Local legend has it that Siena was founded by Senius and Aschius, the sons of Remus. After Remus was murdered by Romulus, (who Rome is named after) they escaped Rome and headed to Siena. They took with them the statue of the she wolf suckling the two boys Romulus and Remus. The statue (known as Capitoline Wolf), became the symbol Of Siena. Supposedly the two sons rode white and black horses. This features on the coat of arms of Siena which is a shield with a white top and black bottom.
Siena was off the main Roman road so didn’t prosper until the area was invaded by the Lombards. Under new owners the old Roman roads were redirected and soon Siena became thriving market town. As it was on the new and safer main road to Rome there was an increase in traffic, especially pilgrims. Soon the money was pouring in.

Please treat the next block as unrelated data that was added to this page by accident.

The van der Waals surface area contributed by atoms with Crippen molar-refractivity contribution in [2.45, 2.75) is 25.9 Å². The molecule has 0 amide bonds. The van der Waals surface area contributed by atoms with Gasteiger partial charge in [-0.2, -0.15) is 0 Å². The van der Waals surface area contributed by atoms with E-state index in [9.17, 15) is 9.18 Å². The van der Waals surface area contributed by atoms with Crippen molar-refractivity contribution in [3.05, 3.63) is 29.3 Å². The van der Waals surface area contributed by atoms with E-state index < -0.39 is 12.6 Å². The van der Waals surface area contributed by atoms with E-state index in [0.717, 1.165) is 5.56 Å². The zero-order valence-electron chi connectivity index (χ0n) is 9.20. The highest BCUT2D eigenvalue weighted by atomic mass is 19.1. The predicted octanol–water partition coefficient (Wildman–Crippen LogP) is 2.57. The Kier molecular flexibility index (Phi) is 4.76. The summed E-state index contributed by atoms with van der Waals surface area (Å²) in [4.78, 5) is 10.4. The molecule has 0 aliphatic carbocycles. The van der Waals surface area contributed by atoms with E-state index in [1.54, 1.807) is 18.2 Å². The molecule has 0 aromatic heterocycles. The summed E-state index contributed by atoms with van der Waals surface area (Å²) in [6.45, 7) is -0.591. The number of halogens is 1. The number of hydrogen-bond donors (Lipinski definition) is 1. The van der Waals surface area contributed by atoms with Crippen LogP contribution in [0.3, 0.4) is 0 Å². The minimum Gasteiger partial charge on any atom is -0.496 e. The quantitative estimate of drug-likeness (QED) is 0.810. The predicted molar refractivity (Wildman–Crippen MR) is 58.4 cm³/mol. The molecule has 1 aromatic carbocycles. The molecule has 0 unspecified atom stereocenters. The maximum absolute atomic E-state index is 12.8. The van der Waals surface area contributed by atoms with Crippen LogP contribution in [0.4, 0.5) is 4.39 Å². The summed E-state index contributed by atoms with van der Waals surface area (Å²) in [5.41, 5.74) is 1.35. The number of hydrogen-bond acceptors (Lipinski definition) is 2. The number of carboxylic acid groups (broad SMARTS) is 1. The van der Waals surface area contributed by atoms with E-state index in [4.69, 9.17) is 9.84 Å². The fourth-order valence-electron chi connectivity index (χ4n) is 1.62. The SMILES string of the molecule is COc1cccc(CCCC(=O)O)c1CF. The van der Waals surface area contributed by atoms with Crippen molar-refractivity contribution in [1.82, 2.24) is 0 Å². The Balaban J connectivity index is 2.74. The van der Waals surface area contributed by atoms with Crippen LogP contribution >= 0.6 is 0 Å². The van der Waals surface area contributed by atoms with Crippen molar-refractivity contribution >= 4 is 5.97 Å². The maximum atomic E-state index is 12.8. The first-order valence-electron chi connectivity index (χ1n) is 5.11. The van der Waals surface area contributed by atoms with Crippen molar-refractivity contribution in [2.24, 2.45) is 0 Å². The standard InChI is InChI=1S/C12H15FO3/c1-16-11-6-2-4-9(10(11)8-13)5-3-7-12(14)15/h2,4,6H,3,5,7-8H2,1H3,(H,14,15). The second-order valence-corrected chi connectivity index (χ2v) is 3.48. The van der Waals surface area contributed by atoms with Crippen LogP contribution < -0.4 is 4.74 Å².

Siena became part of the Frankish Empire under Charlemagne in 774 until it became an autonomous region, known as The Republic of Siena in the late 11th century. During the 400 years of the republic the city boomed, the population expanded to 50,000 and monumental buildings such as the Siena Duomo were built.
Siena Cathedral (Duomo)
The building of Siena Cathedral (Duomo), was started in the 12th century. It was built in the Italian Romanesque-Gothic style with beautiful white marble covering the brick structure. We bought a multi pass ticket which allowed us access to the Cathedral, Libreria Piccolomini, the Crypt, Museo dell’Opera, Panorama dal Facciatone and Oratorio Di San Bernardino.